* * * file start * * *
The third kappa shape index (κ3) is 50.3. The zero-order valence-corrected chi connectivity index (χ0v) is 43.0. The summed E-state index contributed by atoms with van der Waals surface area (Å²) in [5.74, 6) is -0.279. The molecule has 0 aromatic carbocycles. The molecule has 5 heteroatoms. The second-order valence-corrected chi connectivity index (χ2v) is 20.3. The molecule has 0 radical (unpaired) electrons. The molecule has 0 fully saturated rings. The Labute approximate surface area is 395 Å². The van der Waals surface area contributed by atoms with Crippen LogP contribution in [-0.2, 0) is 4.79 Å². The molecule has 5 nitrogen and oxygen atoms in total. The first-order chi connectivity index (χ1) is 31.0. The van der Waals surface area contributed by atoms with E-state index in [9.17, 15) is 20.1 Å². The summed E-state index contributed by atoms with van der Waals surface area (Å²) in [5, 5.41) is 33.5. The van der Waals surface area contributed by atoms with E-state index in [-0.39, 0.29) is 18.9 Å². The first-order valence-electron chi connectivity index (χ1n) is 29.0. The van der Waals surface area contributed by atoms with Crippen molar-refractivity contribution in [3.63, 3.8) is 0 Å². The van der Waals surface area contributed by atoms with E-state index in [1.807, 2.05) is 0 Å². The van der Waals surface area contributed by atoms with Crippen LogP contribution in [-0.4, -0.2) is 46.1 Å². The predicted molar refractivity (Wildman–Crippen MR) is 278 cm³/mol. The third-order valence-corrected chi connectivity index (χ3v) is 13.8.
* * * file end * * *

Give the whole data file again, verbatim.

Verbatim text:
The third kappa shape index (κ3) is 50.3. The zero-order valence-corrected chi connectivity index (χ0v) is 43.0. The summed E-state index contributed by atoms with van der Waals surface area (Å²) in [5.74, 6) is -0.279. The molecule has 0 aromatic carbocycles. The molecule has 5 heteroatoms. The second-order valence-corrected chi connectivity index (χ2v) is 20.3. The molecule has 0 radical (unpaired) electrons. The molecule has 0 fully saturated rings. The Labute approximate surface area is 395 Å². The van der Waals surface area contributed by atoms with Crippen LogP contribution in [-0.2, 0) is 4.79 Å². The molecule has 5 nitrogen and oxygen atoms in total. The first-order chi connectivity index (χ1) is 31.0. The van der Waals surface area contributed by atoms with E-state index in [9.17, 15) is 20.1 Å². The summed E-state index contributed by atoms with van der Waals surface area (Å²) in [5, 5.41) is 33.5. The van der Waals surface area contributed by atoms with E-state index in [-0.39, 0.29) is 18.9 Å². The first-order valence-electron chi connectivity index (χ1n) is 29.0. The van der Waals surface area contributed by atoms with Crippen molar-refractivity contribution in [3.63, 3.8) is 0 Å². The van der Waals surface area contributed by atoms with E-state index in [1.807, 2.05) is 0 Å². The van der Waals surface area contributed by atoms with Crippen LogP contribution in [-0.4, -0.2) is 46.1 Å². The predicted molar refractivity (Wildman–Crippen MR) is 278 cm³/mol. The third-order valence-corrected chi connectivity index (χ3v) is 13.8.